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THE Second Edition of this book having been revised by the Editor of the present, in the year 1811, under the direction and with the assistance of the respected head of the institution for the use of which it was originally prepared, and having obtained the reputation of an accurate classical school-bank, it was with regret that those who felt a personal concern in that edition, saw a third and surreptitious one make its appearance, deformed with the grossest errors, and, by the absence of all intelligent care, doing discredit to the classical school with the name of which it was associated.

At the instance, therefore, of his venerated friend, Dr. Abbot, the Editor undertook to publish a Fourth Edition, which should be less unworthy of the Roman orator, and of that seat of liberal discipline, so fondly remembered by so many of the friends of good learning in the community.

As to the Text, that of the edition of Cicero's works by Dr. Carey (among what are commonly called the Regent's Pocket Classics), which is derived from Olivet and Ernesti, has been adopted, as by far the best for a school-book; since it not only affords the results of the labors of modern criticism upon this author; but for the distribution into paragraphs, the punctuation, and, in general, the judicious employment of the resources of the printing art to illustrate the sense, is probably unequalled. The words included in brackets are such as are considered to be spurious, or are rendered doubtful by being variously written in different MSS., or for some other reason are a subject of disagreement among critics. No change has been made in this text, except in conforming the orthography of certain words to that of the dictionaries and grammars in common use in this country, and distinguishing by accents certain equivocal words. The lines have been numbered in the margin, as well for the sake of disencumbering the body of the text of figures referring to the notes, as for the convenience of the instructer in exercising his pupils in grammatical analysis.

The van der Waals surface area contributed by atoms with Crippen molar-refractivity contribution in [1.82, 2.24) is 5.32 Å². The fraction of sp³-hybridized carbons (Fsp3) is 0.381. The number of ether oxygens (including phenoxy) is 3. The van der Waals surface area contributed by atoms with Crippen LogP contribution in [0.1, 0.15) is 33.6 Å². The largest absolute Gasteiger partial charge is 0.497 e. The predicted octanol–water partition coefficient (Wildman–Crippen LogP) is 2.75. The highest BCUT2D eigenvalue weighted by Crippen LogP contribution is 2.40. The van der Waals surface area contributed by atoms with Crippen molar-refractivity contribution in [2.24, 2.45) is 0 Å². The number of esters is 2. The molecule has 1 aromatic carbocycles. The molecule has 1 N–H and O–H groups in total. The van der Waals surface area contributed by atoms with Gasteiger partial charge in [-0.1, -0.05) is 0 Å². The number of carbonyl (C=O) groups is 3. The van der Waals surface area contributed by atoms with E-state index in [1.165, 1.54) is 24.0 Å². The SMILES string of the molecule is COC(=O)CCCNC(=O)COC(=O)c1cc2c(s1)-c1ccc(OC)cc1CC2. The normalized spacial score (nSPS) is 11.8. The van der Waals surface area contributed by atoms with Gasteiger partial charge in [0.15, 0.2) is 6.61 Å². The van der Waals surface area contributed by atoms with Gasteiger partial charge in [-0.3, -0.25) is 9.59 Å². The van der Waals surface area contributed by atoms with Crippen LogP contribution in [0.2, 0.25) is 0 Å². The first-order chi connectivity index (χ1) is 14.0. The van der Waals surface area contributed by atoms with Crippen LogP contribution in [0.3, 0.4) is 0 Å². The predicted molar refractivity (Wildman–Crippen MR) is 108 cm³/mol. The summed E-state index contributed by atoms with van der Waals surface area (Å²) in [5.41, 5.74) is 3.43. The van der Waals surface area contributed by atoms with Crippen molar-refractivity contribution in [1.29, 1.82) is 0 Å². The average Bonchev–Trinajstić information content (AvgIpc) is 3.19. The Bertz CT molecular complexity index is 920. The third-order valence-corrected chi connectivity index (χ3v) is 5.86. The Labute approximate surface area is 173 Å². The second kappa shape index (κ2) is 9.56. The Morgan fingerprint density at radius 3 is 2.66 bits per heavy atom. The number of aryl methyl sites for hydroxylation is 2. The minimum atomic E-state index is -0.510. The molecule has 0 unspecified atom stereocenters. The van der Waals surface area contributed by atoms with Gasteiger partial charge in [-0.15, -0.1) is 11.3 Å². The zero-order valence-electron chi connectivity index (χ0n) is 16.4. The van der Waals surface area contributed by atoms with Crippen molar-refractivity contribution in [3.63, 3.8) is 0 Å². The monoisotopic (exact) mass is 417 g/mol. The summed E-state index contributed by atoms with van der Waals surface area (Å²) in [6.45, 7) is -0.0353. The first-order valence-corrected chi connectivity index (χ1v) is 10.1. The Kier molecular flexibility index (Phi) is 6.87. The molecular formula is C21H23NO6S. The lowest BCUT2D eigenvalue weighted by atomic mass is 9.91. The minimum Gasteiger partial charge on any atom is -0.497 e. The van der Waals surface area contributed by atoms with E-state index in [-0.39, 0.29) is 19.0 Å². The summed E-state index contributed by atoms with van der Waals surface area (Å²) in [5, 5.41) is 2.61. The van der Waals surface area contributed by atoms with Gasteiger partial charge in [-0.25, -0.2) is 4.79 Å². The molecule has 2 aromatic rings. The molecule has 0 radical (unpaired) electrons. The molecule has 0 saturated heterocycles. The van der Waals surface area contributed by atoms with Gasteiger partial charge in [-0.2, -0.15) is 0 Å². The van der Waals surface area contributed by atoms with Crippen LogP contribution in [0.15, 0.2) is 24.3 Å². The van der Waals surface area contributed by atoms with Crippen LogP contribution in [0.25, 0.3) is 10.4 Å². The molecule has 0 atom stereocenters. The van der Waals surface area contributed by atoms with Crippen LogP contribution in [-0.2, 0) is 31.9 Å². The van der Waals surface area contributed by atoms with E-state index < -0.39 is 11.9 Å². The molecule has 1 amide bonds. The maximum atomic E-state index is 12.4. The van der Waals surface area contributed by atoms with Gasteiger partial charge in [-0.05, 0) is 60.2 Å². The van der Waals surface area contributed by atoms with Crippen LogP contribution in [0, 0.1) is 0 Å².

The Notes, according to the good usage which now prevails in books of this sort, have been placed by themselves at the end of the volume, that they may be consulted only when needed, in learning a lesson, and not when the pupil should rely on his memory, in reciting it. Some of the explanatory notes were rendered unnecessary by the improved state of the text, and these have been omitted; some that were wrong have been expunged or altered; and notwithstanding the faults of matter or

style that may still be observed, the whole has received many corrections. Among the additional notes, a few are philological; but the most important consist of the Synoptical and Analytical Tables of Vellus. These were first published by Olivet, and, it is believed, have never been republished, probably on account of the difficulty of reducing them to the size of a school-book. They were originally intended for the help of young students, and the school-boy recollections of many persons will doubtless convince them of the necessity of some such aid for understanding the structure and scope of these most artificial compositions, and for perceiving the relation of each lesson to the general argument of which it forms a part. As the Tables consist almost always of the precise words of the text, only differently disposed, they do not render less necessary to the student a thorough investigation of the words of his lesson; and while they encourage diligence, they will not screen idleness. In these, also, care has been taken to conform the orthography to that of the body of the Orations, and to adapt to the sections in common use the numbers by which Voellus referred to the now disused divisions of Nizelius.